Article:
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PostPosted: Wed Aug 17, 2011 11:55 pm
 


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Former federal Liberal cabinet minister Robert Kaplan recently proposed that Canada increase its population to 100 million through increased immigration in order that we become more influential on the world stage. While some may find this visionary in its scope, it totally fails to take into account the realities of today's Canada. Many of our larger cities are already groaning under the weight of high immigration intake that is increasing congestion, house prices and costs to taxpayers. A recent paper by Herbert Grubel and Patrick Grady estimated that newcomers cost Canadians between $16 and $23 billion a year because of what they receive in government benefits over what they pay in taxes.

Added to this is concern over the increasing concentrations of immigrants who come from cultures and traditions that are very different from those of most Canadians. An example of this is the controversy over Muslim prayer sessions at the Valley Park middle school in Toronto, where 80 to 90 per cent of the students are Muslims. Such problems can be expected to occur more frequently even at current levels of immigration.

Immigration Minister Jason Kenney is quite right when he questions whether Canadians are ready to accept higher immigration levels. He recently told the Vancouver Board of Trade that we do not have the resources or ability to integrate much larger numbers of immigrants every year and pointed out that we can't flood our taxpayer-funded services or put pressure on real estate markets.

While Kenney is the most effective immigration minister we've had in a long time, and is prepared to acknowledge and deal with some of the most difficult issues, even he would appear to be off-base in his belief that most Canadians accept intake current levels.

When Canadians say they are happy about immigration in general, this should not be interpreted as meaning they are satisfied with the numbers we are bringing in, particularly if this affects them (which is the case in larger cities, where most newcomers settle). An Ekos Research survey released in November, for example, found that, while 71 per cent of respondents said they felt immigration was good for Canada, this declined to 48 per cent when asked if they thought it was good for their neighbourhood.

A recent poll by Léger Marketing found 55 per cent of Calgarians thought their city was already too large and only 39 per cent thought it had the right number of people. This means 94 per cent didn't want it to get larger - which will be increasingly difficult to achieve unless we dramatically reduce immigration, as most of the population increase will be from this source.

Only five per cent of the people in Toronto and Vancouver wanted their numbers to increase. Yet Toronto is projected to grow by three million people and Vancouver by almost one million in the next two decades if current immigration levels are maintained.


That there is a gap between what our leaders think we want and what average Canadians want is not surprising. The Centre for Immigration Studies in Washington found that among opinion makers in the United States (politicians, leaders of church groups, business executives, union leaders, academics, etc.) only 18 per cent thought immigration should be reduced, compared to 55 per cent of the public. Although various reasons have been advanced for why Canada should continue with high immigration levels even if this causes problems for many Canadians, at least some fallacious arguments have been discarded.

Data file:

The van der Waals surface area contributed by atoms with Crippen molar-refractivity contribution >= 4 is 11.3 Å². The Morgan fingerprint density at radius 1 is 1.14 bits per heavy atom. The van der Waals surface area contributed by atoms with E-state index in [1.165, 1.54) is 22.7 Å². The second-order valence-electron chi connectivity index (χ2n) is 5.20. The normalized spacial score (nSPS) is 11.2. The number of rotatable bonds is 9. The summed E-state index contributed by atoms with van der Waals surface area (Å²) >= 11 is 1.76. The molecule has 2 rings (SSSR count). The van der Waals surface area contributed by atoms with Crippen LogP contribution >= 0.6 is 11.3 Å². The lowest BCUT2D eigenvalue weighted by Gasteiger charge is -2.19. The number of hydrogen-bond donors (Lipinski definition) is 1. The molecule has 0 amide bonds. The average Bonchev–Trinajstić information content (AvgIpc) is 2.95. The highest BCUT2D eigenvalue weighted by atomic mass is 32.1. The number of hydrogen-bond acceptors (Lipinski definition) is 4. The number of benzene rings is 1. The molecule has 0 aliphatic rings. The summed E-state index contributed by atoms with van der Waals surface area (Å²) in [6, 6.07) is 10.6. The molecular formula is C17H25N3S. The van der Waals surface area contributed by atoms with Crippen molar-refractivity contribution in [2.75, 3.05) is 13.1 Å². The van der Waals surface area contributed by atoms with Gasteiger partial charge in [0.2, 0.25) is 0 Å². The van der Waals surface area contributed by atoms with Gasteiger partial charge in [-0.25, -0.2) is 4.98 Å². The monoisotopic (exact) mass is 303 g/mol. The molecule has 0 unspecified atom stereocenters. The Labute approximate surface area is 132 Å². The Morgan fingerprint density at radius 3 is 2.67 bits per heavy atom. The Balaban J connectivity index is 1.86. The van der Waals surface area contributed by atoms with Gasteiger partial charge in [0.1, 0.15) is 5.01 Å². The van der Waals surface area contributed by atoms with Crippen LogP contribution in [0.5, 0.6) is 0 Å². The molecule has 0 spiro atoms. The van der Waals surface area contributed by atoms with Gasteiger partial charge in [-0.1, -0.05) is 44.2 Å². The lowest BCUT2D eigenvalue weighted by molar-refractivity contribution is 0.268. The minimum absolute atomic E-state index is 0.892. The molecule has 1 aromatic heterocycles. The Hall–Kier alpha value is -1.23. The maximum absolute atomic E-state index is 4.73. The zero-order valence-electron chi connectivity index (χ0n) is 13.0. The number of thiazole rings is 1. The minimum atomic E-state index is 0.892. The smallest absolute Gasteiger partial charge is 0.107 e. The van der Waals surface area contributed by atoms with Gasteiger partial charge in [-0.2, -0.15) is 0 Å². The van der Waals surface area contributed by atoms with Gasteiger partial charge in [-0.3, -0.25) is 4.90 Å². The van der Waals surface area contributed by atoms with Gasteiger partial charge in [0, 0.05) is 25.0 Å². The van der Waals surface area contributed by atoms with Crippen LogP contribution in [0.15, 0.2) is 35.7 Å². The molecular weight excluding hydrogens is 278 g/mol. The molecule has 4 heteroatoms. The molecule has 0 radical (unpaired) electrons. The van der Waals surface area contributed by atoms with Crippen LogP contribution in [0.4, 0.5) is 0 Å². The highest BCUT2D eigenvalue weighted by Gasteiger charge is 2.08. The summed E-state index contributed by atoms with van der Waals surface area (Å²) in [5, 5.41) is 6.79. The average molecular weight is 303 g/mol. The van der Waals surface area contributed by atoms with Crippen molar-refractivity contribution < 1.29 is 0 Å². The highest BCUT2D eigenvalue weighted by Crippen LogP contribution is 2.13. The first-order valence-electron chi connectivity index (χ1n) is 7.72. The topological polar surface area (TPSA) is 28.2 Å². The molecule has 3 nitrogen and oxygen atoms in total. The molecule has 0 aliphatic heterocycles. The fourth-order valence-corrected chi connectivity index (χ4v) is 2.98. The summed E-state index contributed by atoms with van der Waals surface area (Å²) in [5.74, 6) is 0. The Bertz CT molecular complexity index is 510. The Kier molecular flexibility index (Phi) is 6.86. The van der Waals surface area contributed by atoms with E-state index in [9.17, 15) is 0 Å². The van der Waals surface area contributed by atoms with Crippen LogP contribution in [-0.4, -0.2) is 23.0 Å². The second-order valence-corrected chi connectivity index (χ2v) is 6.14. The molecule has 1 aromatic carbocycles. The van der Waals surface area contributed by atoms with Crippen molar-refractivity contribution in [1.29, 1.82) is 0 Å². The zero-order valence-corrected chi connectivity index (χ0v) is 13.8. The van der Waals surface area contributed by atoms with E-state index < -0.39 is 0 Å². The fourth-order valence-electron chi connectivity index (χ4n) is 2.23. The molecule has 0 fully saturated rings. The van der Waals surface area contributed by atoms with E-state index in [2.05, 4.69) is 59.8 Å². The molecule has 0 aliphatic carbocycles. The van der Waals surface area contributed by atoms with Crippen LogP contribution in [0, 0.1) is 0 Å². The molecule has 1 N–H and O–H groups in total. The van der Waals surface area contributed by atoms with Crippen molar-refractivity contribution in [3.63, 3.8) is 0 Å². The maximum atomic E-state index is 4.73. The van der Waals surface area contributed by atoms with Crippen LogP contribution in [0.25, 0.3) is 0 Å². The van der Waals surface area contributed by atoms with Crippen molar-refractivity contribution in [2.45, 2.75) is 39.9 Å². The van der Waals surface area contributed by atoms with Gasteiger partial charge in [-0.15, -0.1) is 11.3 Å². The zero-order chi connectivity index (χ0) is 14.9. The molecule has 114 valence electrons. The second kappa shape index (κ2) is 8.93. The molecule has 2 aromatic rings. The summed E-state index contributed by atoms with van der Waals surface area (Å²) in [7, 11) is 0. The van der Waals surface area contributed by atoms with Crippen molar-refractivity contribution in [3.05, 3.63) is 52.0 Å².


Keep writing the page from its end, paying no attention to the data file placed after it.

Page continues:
The present government, for example, does not attempt to perpetrate the myth that immigration is a realistic way of dealing with the costs associated with the aging of our population. A more pervasive fiction, however, is that we must have large-scale immigration if we are to meet looming labour shortages and that Canada cannot prosper without a constant infusion of workers from abroad.

The fact is, most of our labour shortages can be met domestically if we make the best use of our existing workforce and educational and training facilities.

This point was made not only by the Economic Council of Canada 20 years ago, but has been reiterated and updated more recently by renowned labour economists such as Alan G. Green of Queen's University and David A. Green of the University of B.C. Green recently told a conference in Vancouver that using immigration to fill labour-force gaps carries pitfalls and that natural market responses to labour shortages, such as pay hikes, can be obstructed when immigration increases the supply of workers and thus reduces wages.


While Canada should remain an immigrant-friendly country and invite newcomers to come here in reasonable numbers, it is clear that not only would we be foolish to embark on a massive increase in population by means of immigration as suggested by Robert Kaplan, but that maintaining anywhere near current levels brings with it almost no benefit to most Canadians and, indeed, is very costly.

Martin Collacott served as Canadian ambassador in Asia and the Middle East. He is a spokesman for the Centre for Immigration Policy Reform and lives in Vancouver.




Read more: http://www.vancouversun.com/news/immigr ... z1VMRSkrb2


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PostPosted: Thu Aug 18, 2011 1:54 am
 


I sort of see the love affair with immigration that Canadians have as a social problem. For example in one compartment of their brain the economy is good while in another it is not good. So this has to be worked out a bit better. There's room for some immigration but driving the economy with new comers will produce economic problems, the jobs market is just not robust enough.


The Alberta oil patch, should growth return, could be used as an experiment about how to run immigration. They need tradesmen and oil workers but could do with limited less axillary workers. The economy should firm, produce better companies, rather than just fly by night marginal businesses dependent on oil money. It'd be an experiment targeted at Alberta's long term economy. The idea is to encourage more stable companies.


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PostPosted: Thu Aug 18, 2011 5:05 am
 


It's interesting the Herbert Grubel and Patrick Grady, who are PhDs are actually backward in regard to the economics of immigration. They claim immigrants are net subsidized by the nanny state and this is a problem with immigration. It's actually a function of the nanny state, that lowered people pay less taxes and the data doesn't tell us anything about what to do about economic growth that produces jobs that pay a variety of levels. In fact having immigrants take the less well paying jobs makes sense because that leaves the better paying jobs for the born here. To have the main immigration reform centre in Canada, the Centre for Immigration Policy Reform, mount such weak arguments mean nobody but Andy is going to pay attention to them. The alternative is to cut economic growth at the bottom.